California Governor Gavin Newsom (D) slammed Walgreens over its decision to stop selling abortion pills in Republican states with attorneys general who had warned that doing so could put the pharmacy in legal jeopardy.
“California won’t be doing business with Walgreens – or any company that cowers to the extremists and puts women’s lives at risk,” Newsom tweeted on Monday. “We’re done.”
Newsom’s tweet comes after Walgreens announced last week that it will stop selling the abortion pill mifepristone in the 20 states where Republican attorneys general have outlined objections to the sale of the drug through the mail.
The attorneys general argued in their letter published in February that federal criminal law prohibits the use of the mail to distribute abortion drugs, and noted that the law is enforceable through a private right of action.
They also raised questions about the Biden administration’s interpretation of the federal law in play, as the White House argued that the text of the law shouldn’t be “‘[t]aken literally’” despite acknowledging the language of the text.
The AGs wrote: “We reject the Biden administration’s bizarre interpretation, and we expect courts will as well. Courts do not lightly ignore the plain text of statutes. And the Supreme Court has been openly aversive to other attempts by the Biden administration to press antitextual arguments.”
The 20 states that have informed Walgreens of their intention to block the sale of mifepristone by mail include Alabama, Alaska, Arkansas, Florida, Georgia, Indiana, Iowa, Kentucky, Louisiana, Missouri, Mississippi, Montana, North Dakota, Ohio, Oklahoma, South Carolina, South Dakota, Texas, Utah and West Virginia.
Mifepristone is a drug that was approved by the Food and Drug Administration (FDA) in 2000 to cause an abortion or assist with a miscarriage up to the 10th week of pregnancy when used in combination with misoprostol.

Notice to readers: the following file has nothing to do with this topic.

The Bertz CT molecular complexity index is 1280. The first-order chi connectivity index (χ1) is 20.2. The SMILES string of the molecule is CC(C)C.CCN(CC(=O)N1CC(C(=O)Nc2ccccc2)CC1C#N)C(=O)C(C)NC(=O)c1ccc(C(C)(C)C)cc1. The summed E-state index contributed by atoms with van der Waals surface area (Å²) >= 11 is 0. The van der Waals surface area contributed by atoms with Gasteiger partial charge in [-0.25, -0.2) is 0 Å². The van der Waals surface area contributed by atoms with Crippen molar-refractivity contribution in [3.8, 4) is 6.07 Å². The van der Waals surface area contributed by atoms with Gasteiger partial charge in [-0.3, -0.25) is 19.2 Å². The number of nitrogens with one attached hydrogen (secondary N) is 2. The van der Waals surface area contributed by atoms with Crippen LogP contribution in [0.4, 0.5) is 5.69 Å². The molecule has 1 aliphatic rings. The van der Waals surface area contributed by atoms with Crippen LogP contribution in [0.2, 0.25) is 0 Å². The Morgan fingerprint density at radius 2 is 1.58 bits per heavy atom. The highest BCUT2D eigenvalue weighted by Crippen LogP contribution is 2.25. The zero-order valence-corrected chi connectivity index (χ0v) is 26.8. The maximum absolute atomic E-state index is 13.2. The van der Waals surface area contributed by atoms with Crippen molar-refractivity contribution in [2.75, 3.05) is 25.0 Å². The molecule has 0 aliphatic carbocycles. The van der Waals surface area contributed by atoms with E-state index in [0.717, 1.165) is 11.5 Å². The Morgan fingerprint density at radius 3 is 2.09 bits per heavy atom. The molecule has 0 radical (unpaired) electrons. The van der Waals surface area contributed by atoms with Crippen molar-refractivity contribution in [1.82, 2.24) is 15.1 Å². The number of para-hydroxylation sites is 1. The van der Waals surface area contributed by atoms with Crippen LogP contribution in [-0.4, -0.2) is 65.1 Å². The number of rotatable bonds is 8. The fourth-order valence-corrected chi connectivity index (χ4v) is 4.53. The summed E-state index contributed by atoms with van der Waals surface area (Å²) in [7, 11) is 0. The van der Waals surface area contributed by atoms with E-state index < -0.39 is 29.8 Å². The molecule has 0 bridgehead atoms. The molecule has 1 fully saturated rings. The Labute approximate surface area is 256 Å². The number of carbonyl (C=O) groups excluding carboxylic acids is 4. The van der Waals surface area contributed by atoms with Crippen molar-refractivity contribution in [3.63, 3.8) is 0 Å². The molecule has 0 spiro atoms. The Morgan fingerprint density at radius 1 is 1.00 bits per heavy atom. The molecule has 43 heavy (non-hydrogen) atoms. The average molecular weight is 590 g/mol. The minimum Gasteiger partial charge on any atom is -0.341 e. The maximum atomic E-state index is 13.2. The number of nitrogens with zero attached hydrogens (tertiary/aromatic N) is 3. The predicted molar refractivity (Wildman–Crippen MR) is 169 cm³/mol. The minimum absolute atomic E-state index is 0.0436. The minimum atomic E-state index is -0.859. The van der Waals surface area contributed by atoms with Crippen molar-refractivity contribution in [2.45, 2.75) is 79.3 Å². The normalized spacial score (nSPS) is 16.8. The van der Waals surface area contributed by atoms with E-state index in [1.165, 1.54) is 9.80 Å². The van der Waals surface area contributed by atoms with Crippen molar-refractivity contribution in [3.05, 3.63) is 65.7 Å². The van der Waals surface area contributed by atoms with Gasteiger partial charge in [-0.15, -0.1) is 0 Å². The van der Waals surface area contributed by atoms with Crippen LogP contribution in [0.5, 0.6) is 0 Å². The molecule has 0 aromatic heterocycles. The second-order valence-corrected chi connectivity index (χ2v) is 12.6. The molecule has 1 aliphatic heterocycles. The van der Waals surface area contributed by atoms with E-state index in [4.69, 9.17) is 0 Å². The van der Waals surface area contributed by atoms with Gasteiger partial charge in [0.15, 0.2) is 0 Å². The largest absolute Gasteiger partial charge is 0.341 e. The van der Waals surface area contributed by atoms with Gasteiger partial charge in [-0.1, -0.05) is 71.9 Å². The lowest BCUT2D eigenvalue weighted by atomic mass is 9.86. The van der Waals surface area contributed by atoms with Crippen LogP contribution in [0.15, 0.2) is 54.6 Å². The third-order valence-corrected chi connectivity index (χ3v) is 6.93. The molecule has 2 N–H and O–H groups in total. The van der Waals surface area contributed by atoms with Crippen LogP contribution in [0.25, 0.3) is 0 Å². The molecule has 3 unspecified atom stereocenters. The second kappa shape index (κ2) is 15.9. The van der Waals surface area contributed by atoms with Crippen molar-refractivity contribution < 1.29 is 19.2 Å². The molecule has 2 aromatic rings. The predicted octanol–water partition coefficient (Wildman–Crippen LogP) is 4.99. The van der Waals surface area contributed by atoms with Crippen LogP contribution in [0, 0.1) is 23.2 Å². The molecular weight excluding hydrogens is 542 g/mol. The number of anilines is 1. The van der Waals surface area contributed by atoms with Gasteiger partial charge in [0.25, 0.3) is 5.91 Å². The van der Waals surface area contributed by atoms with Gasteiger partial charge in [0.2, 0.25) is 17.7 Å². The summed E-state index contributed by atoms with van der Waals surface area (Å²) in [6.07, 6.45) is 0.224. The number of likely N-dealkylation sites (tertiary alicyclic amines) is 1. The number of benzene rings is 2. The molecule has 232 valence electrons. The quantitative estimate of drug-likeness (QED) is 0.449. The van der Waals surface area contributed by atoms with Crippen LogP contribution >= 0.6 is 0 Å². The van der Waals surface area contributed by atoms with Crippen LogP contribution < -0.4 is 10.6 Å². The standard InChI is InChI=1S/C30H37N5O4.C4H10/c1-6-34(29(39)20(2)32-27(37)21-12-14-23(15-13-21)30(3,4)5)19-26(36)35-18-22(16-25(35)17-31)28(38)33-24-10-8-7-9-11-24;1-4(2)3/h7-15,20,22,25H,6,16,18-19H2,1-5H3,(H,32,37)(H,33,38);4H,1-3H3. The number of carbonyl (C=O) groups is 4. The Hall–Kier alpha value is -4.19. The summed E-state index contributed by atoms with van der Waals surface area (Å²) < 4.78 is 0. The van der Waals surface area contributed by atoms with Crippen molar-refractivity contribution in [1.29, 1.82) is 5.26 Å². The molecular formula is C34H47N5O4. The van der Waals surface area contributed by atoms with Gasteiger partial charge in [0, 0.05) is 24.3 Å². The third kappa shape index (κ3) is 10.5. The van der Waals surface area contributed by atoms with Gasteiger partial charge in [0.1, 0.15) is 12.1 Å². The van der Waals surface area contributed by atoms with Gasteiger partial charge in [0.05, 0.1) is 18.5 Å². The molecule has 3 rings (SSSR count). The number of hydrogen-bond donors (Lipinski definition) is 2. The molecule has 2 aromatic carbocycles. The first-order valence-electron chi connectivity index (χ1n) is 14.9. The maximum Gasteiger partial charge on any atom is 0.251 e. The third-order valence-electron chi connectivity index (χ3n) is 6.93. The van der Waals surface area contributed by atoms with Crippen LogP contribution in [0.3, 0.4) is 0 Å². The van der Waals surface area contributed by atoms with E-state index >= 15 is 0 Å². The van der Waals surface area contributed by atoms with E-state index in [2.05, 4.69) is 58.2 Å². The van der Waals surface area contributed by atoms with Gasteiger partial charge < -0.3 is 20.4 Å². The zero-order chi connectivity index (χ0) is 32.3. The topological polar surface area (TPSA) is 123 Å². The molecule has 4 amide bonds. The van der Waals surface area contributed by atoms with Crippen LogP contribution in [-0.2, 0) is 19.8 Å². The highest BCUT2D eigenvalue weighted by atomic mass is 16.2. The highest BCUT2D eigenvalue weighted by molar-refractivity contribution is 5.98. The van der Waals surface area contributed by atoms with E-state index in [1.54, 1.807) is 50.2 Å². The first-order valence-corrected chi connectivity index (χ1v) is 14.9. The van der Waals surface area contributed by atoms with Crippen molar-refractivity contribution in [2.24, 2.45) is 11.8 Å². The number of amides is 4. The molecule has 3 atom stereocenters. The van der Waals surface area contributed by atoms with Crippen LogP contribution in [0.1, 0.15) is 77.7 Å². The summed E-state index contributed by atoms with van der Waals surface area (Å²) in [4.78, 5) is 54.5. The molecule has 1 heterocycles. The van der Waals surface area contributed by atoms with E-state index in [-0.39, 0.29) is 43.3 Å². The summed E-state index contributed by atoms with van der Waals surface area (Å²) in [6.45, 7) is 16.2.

Mifepristone is used first to dilate the cervix and block a hormone needed to sustain a pregnancy, then misoprostol is taken a day or two later to cause contractions that empty the uterus and end the pregnancy.
For over 20 years, the FDA only permitted mifepristone to be dispensed by specialty offices and clinics due to safety concerns.
The agency has loosened those requirements and in 2021, eliminated an in-person requirement for obtaining the drug and permitted it to be prescribed via telehealth and shipped by mail-order pharmacies.
Those changes have seen the number of medication abortions rise, as they accounted for 54% of all U.S. abortions in 2020, according to the Guttmacher Institute, which supports abortion rights.
Earlier this year, the FDA allowed pharmacies like Walgreens to start dispensing the drug after they undergo certification, which entails meeting standards for shipping, tracking, and confidentially storing prescription information.
In response to Newsom’s comments, a Walgreens spokesperson told FOX Business, “From the outset, we have made our intentions clear to become a certified pharmacy to distribute mifepristone wherever legally possible to do so.”
Walgreens released a statement Monday evening which said: “We want to be very clear about what our position has always been: Walgreens plans to dispense Mifepristone in any jurisdiction where it is legally permissible to do so. Once we are certified by the FDA, we will dispense this medication consistent with federal and state laws. Providing legally approved medications to patients is what pharmacies do, and is rooted in our commitment to the communities in which we operate.”
A group opposed to abortion called the Alliance Defending Freedom (ADF) filed a lawsuit in November seeking to revoke the FDA’s authorization of mifepristone.
ADF argues that the FDA’s testing of the drugs wasn’t up to its full standards prior to its release onto the market over 20 years ago.
A ruling in the federal district court that has heard arguments in the ADF lawsuit against the FDA could come at any time.
It’s possible that the case will be appealed, leaving the timeline for a final resolution of the case uncertain.
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